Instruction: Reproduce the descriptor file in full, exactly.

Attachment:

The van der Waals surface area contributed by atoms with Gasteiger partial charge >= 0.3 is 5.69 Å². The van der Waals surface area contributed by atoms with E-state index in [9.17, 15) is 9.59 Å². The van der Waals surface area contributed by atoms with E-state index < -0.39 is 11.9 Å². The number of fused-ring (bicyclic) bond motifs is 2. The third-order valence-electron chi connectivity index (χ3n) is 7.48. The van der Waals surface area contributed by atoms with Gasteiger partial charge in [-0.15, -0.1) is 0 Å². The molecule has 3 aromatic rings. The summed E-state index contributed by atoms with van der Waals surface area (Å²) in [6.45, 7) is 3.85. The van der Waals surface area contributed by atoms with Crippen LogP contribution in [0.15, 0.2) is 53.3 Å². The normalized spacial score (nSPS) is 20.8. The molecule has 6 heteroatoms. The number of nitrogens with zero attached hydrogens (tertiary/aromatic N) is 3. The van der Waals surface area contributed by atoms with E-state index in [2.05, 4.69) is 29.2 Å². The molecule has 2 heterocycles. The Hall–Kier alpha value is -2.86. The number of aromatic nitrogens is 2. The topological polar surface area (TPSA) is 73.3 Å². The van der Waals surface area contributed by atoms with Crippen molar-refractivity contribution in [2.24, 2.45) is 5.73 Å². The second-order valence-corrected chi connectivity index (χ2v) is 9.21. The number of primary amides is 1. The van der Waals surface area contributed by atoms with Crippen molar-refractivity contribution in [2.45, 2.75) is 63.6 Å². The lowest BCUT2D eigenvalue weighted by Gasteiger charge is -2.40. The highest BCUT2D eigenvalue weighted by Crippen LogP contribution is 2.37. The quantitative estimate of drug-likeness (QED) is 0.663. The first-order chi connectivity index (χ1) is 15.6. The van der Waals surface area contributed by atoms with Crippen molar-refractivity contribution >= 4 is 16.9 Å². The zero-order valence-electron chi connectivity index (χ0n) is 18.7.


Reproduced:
The van der Waals surface area contributed by atoms with Gasteiger partial charge >= 0.3 is 5.69 Å². The van der Waals surface area contributed by atoms with E-state index in [9.17, 15) is 9.59 Å². The van der Waals surface area contributed by atoms with E-state index < -0.39 is 11.9 Å². The number of fused-ring (bicyclic) bond motifs is 2. The third-order valence-electron chi connectivity index (χ3n) is 7.48. The van der Waals surface area contributed by atoms with Gasteiger partial charge in [-0.15, -0.1) is 0 Å². The molecule has 3 aromatic rings. The summed E-state index contributed by atoms with van der Waals surface area (Å²) in [6.45, 7) is 3.85. The van der Waals surface area contributed by atoms with Crippen LogP contribution in [0.15, 0.2) is 53.3 Å². The normalized spacial score (nSPS) is 20.8. The molecule has 6 heteroatoms. The number of nitrogens with zero attached hydrogens (tertiary/aromatic N) is 3. The van der Waals surface area contributed by atoms with E-state index in [2.05, 4.69) is 29.2 Å². The molecule has 2 heterocycles. The Hall–Kier alpha value is -2.86. The number of aromatic nitrogens is 2. The topological polar surface area (TPSA) is 73.3 Å². The van der Waals surface area contributed by atoms with Crippen molar-refractivity contribution in [2.24, 2.45) is 5.73 Å². The second-order valence-corrected chi connectivity index (χ2v) is 9.21. The number of primary amides is 1. The van der Waals surface area contributed by atoms with Crippen molar-refractivity contribution in [2.45, 2.75) is 63.6 Å². The lowest BCUT2D eigenvalue weighted by Gasteiger charge is -2.40. The highest BCUT2D eigenvalue weighted by Crippen LogP contribution is 2.37. The quantitative estimate of drug-likeness (QED) is 0.663. The first-order chi connectivity index (χ1) is 15.6. The van der Waals surface area contributed by atoms with Crippen molar-refractivity contribution >= 4 is 16.9 Å². The zero-order valence-electron chi connectivity index (χ0n) is 18.7.